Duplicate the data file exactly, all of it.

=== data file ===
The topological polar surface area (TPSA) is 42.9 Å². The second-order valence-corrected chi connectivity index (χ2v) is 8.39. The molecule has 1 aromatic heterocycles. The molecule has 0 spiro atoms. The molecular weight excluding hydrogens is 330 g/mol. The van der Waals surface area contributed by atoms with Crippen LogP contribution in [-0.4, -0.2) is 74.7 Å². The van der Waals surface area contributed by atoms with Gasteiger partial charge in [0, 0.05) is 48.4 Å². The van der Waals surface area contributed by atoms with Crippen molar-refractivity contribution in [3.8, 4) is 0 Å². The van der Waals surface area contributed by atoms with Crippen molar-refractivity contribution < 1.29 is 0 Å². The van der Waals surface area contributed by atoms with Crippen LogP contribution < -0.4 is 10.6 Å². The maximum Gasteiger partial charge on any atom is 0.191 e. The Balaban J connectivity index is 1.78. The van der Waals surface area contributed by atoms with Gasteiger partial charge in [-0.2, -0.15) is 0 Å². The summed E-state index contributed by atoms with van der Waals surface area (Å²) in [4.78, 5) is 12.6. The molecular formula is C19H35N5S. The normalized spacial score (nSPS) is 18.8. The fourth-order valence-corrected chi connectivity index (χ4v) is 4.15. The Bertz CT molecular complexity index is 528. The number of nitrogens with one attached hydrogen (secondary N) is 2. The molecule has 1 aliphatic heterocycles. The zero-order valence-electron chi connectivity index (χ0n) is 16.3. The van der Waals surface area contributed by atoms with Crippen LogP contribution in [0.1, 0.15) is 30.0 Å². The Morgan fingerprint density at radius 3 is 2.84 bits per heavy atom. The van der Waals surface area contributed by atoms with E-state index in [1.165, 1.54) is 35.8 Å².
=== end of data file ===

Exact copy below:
The topological polar surface area (TPSA) is 42.9 Å². The second-order valence-corrected chi connectivity index (χ2v) is 8.39. The molecule has 1 aromatic heterocycles. The molecule has 0 spiro atoms. The molecular weight excluding hydrogens is 330 g/mol. The van der Waals surface area contributed by atoms with Crippen LogP contribution in [-0.4, -0.2) is 74.7 Å². The van der Waals surface area contributed by atoms with Gasteiger partial charge in [0, 0.05) is 48.4 Å². The van der Waals surface area contributed by atoms with Crippen molar-refractivity contribution in [3.8, 4) is 0 Å². The van der Waals surface area contributed by atoms with Crippen molar-refractivity contribution < 1.29 is 0 Å². The van der Waals surface area contributed by atoms with Crippen LogP contribution < -0.4 is 10.6 Å². The maximum Gasteiger partial charge on any atom is 0.191 e. The Balaban J connectivity index is 1.78. The van der Waals surface area contributed by atoms with Gasteiger partial charge in [-0.2, -0.15) is 0 Å². The summed E-state index contributed by atoms with van der Waals surface area (Å²) in [4.78, 5) is 12.6. The molecular formula is C19H35N5S. The normalized spacial score (nSPS) is 18.8. The fourth-order valence-corrected chi connectivity index (χ4v) is 4.15. The Bertz CT molecular complexity index is 528. The number of nitrogens with one attached hydrogen (secondary N) is 2. The molecule has 1 aliphatic heterocycles. The zero-order valence-electron chi connectivity index (χ0n) is 16.3. The van der Waals surface area contributed by atoms with Crippen LogP contribution in [0.1, 0.15) is 30.0 Å². The Morgan fingerprint density at radius 3 is 2.84 bits per heavy atom. The van der Waals surface area contributed by atoms with E-state index in [1.165, 1.54) is 35.8 Å².